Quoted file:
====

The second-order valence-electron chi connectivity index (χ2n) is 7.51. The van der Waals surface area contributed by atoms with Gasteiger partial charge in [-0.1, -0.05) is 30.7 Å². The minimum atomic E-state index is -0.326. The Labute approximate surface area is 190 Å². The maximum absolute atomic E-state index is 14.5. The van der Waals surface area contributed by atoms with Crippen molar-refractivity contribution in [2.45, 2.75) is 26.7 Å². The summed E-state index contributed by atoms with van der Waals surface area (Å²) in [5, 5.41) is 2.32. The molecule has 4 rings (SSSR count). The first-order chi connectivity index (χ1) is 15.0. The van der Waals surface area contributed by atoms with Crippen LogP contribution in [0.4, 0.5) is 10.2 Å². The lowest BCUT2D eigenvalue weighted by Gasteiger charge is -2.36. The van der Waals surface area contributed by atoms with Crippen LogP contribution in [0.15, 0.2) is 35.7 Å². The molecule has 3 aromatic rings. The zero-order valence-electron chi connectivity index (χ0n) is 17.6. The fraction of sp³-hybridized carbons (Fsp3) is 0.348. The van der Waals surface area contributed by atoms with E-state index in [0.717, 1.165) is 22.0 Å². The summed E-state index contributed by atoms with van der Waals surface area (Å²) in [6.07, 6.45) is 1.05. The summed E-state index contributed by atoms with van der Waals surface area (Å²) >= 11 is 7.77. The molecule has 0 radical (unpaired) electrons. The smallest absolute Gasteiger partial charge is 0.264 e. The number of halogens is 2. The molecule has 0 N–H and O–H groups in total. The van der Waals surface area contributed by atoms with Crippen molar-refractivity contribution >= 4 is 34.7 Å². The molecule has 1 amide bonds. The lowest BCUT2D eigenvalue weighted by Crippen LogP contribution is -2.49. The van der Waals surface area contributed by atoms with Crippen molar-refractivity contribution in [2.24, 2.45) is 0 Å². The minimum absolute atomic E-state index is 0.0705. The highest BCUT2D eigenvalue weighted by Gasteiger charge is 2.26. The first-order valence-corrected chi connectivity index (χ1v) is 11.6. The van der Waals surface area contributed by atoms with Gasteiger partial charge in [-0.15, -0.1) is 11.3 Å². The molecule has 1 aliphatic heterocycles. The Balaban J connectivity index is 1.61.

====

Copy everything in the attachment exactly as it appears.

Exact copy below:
The second-order valence-electron chi connectivity index (χ2n) is 7.51. The van der Waals surface area contributed by atoms with Gasteiger partial charge in [-0.1, -0.05) is 30.7 Å². The minimum atomic E-state index is -0.326. The Labute approximate surface area is 190 Å². The maximum absolute atomic E-state index is 14.5. The van der Waals surface area contributed by atoms with Crippen molar-refractivity contribution in [2.45, 2.75) is 26.7 Å². The summed E-state index contributed by atoms with van der Waals surface area (Å²) in [5, 5.41) is 2.32. The molecule has 4 rings (SSSR count). The first-order chi connectivity index (χ1) is 15.0. The van der Waals surface area contributed by atoms with Crippen LogP contribution in [0.4, 0.5) is 10.2 Å². The lowest BCUT2D eigenvalue weighted by Gasteiger charge is -2.36. The van der Waals surface area contributed by atoms with Crippen LogP contribution in [0.15, 0.2) is 35.7 Å². The molecule has 3 aromatic rings. The zero-order valence-electron chi connectivity index (χ0n) is 17.6. The fraction of sp³-hybridized carbons (Fsp3) is 0.348. The van der Waals surface area contributed by atoms with E-state index in [0.717, 1.165) is 22.0 Å². The summed E-state index contributed by atoms with van der Waals surface area (Å²) in [6.07, 6.45) is 1.05. The summed E-state index contributed by atoms with van der Waals surface area (Å²) >= 11 is 7.77. The molecule has 0 radical (unpaired) electrons. The smallest absolute Gasteiger partial charge is 0.264 e. The number of halogens is 2. The molecule has 0 N–H and O–H groups in total. The van der Waals surface area contributed by atoms with Crippen molar-refractivity contribution >= 4 is 34.7 Å². The molecule has 1 amide bonds. The lowest BCUT2D eigenvalue weighted by Crippen LogP contribution is -2.49. The van der Waals surface area contributed by atoms with Crippen molar-refractivity contribution in [2.24, 2.45) is 0 Å². The minimum absolute atomic E-state index is 0.0705. The highest BCUT2D eigenvalue weighted by Gasteiger charge is 2.26. The first-order valence-corrected chi connectivity index (χ1v) is 11.6. The van der Waals surface area contributed by atoms with Gasteiger partial charge in [-0.15, -0.1) is 11.3 Å². The molecule has 1 aliphatic heterocycles. The Balaban J connectivity index is 1.61.